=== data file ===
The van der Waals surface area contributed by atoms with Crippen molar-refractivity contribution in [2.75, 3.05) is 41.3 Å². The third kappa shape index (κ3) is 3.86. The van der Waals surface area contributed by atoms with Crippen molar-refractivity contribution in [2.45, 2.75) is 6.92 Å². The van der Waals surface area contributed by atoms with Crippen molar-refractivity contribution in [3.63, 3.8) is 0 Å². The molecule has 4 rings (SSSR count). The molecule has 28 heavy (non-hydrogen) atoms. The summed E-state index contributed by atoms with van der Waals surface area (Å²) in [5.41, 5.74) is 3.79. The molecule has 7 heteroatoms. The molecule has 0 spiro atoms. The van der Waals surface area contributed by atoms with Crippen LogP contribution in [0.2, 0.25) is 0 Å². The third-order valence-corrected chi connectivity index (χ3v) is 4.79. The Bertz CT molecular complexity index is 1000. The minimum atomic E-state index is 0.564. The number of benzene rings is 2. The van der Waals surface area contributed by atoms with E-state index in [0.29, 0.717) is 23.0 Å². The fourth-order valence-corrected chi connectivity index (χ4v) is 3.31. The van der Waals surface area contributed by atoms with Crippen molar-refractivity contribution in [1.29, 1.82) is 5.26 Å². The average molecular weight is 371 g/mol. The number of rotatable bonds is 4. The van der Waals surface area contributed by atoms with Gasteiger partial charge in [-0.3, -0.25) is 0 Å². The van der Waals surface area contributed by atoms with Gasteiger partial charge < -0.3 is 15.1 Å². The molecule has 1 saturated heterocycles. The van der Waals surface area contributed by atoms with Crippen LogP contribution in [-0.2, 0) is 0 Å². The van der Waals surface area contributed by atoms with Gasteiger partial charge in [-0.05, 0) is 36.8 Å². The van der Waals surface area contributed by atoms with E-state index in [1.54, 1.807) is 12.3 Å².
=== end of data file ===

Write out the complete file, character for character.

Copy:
The van der Waals surface area contributed by atoms with Crippen molar-refractivity contribution in [2.75, 3.05) is 41.3 Å². The third kappa shape index (κ3) is 3.86. The van der Waals surface area contributed by atoms with Crippen molar-refractivity contribution in [2.45, 2.75) is 6.92 Å². The van der Waals surface area contributed by atoms with Crippen molar-refractivity contribution in [3.63, 3.8) is 0 Å². The molecule has 4 rings (SSSR count). The molecule has 28 heavy (non-hydrogen) atoms. The summed E-state index contributed by atoms with van der Waals surface area (Å²) in [5.41, 5.74) is 3.79. The molecule has 7 heteroatoms. The molecule has 0 spiro atoms. The van der Waals surface area contributed by atoms with Crippen LogP contribution in [0.2, 0.25) is 0 Å². The third-order valence-corrected chi connectivity index (χ3v) is 4.79. The Bertz CT molecular complexity index is 1000. The minimum atomic E-state index is 0.564. The number of benzene rings is 2. The van der Waals surface area contributed by atoms with E-state index in [0.29, 0.717) is 23.0 Å². The fourth-order valence-corrected chi connectivity index (χ4v) is 3.31. The van der Waals surface area contributed by atoms with Crippen molar-refractivity contribution in [1.29, 1.82) is 5.26 Å². The average molecular weight is 371 g/mol. The number of rotatable bonds is 4. The van der Waals surface area contributed by atoms with Gasteiger partial charge in [-0.3, -0.25) is 0 Å². The van der Waals surface area contributed by atoms with Gasteiger partial charge < -0.3 is 15.1 Å². The molecule has 1 saturated heterocycles. The van der Waals surface area contributed by atoms with Crippen LogP contribution in [-0.2, 0) is 0 Å². The van der Waals surface area contributed by atoms with Gasteiger partial charge in [-0.05, 0) is 36.8 Å². The van der Waals surface area contributed by atoms with E-state index in [1.54, 1.807) is 12.3 Å².